2:30 p.m. Women’s DH – Lake Louise Olympic Channel
11 p.m.* Men’s DH – Beaver Creek NBCSN
Dec. 8 1 p.m. Women’s SG – Lake Louise Olympic Channel
2:30 p.m. Men’s GS – Beaver Creek Olympic Channel
5 p.m.* Men’s GS – Beaver Creek NBC
6 p.m.* Women’s SG – Lake Louise NBCSN
Dec. 14 4:30 a.m. Women’s SG – St. Moritz Olympic Channel
7 a.m. Men’s GS — Val d’Isere Olympic Channel
9:30 p.m.* Women’s SG – St. Moritz NBCSN
Dec. 15 6:30 a.m. Men’s SL — Val d’Isere Olympic Channel
7:30 a.m. Women’s PSL – St. Moritz Olympic Channel
8 p.m.* Women’s PSL – St. Moritz NBCSN
Dec. 17 7:30 a.m. Women’s GS — Courchevel Olympic Channe
6 p.m.* Women’s GS — Courchevel NBCSN
Dec. 20 6 a.m. Men’s SG — Val Gardena Olympic Channel
Dec. 21 4:30 a.m. Women’s DH – Val d’Isere Olympic Channel
5:45 a.m. Men’s DH — Val Gardena Olympic Channel
8:30 p.m.* Men’s DH — Val Gardena NBCSN
Dec. 22 6 a.m. Men’s GS – Alta Badia Olympic Channel
7 a.m. Women’s SC – Val d’Isere Olympic Channel
7:30 p.m.* Women’s SC – Val d’Isere NBCSN
Dec. 23 12 p.m. Men’s PGS – Alta Badia Olympic Channel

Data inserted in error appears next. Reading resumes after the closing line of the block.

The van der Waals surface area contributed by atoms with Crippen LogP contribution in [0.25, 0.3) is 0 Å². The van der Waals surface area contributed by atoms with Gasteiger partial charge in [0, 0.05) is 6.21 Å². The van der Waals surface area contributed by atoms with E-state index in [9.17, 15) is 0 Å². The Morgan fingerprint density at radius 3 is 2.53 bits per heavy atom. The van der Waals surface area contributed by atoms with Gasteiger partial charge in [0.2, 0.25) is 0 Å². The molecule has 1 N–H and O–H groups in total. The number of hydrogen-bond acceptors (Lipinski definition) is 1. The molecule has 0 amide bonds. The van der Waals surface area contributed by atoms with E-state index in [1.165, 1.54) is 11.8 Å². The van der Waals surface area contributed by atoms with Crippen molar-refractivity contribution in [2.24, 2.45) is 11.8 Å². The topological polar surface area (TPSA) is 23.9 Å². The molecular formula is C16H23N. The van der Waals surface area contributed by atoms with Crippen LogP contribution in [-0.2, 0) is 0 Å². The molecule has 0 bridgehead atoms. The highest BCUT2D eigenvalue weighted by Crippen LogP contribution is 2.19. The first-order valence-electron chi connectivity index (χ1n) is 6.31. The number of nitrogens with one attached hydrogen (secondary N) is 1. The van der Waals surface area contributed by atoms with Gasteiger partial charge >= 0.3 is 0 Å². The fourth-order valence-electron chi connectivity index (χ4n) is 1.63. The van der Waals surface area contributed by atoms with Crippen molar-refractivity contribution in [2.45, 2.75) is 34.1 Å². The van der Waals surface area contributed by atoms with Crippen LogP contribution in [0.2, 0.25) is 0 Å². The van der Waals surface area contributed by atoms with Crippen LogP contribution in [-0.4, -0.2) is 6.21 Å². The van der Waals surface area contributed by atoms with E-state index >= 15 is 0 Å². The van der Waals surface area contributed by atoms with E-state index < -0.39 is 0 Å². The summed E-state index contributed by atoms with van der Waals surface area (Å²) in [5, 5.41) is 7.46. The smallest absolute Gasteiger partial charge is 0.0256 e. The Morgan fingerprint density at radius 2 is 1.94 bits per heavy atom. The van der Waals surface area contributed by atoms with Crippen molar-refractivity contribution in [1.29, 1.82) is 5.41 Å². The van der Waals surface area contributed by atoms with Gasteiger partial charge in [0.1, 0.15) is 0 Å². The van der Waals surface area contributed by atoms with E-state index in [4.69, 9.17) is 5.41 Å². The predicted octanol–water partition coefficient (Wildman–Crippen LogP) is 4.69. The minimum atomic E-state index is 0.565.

Dec. 28 4:15 a.m. Women’s GS – Lienz NBC Sports Gold
5:30 a.m. Men’s DH — Bormio Olympic Channel
Dec. 29 4 a.m. Women’s SL — Lienz NBC Sports Gold
8 a.m. Men’s SC – Bormio Olympic Channel
Jan. 4 10 a.m. Women’s SL — Zagreb Olympic Channel
2 p.m.* Women’s SL — Zagreb NBCSN
Jan. 5 11:30 a.m. Men’s SL — Zagreb Olympic Channel
Jan. 6 1 a.m.* Men’s SL — Zagreb NBCSN
Jan. 8 2:30 p.m. Men’s SL – Madonna di Campiglio Olympic Channel
Jan. 11 5:45 a.m. Women’s DH — Altenmarkt NBC Sports Gold
7 a.m. Men’s GS — Adelboden Olympic Channel
11:30 p.m.* Men’s GS — Adelboden NBCSN
Jan. 12 3:15 a.m. Women’s SC — Altenmarkt NBC Sports Gold
7:30 a.m. Men’s SL — Adelboden Olympic Channel
Jan. 13 1 a.m.* Men’s SL — Adelboden NBCSN
Jan. 14 12 p.m.* Women’s SL — Flachau NBC Sports Gold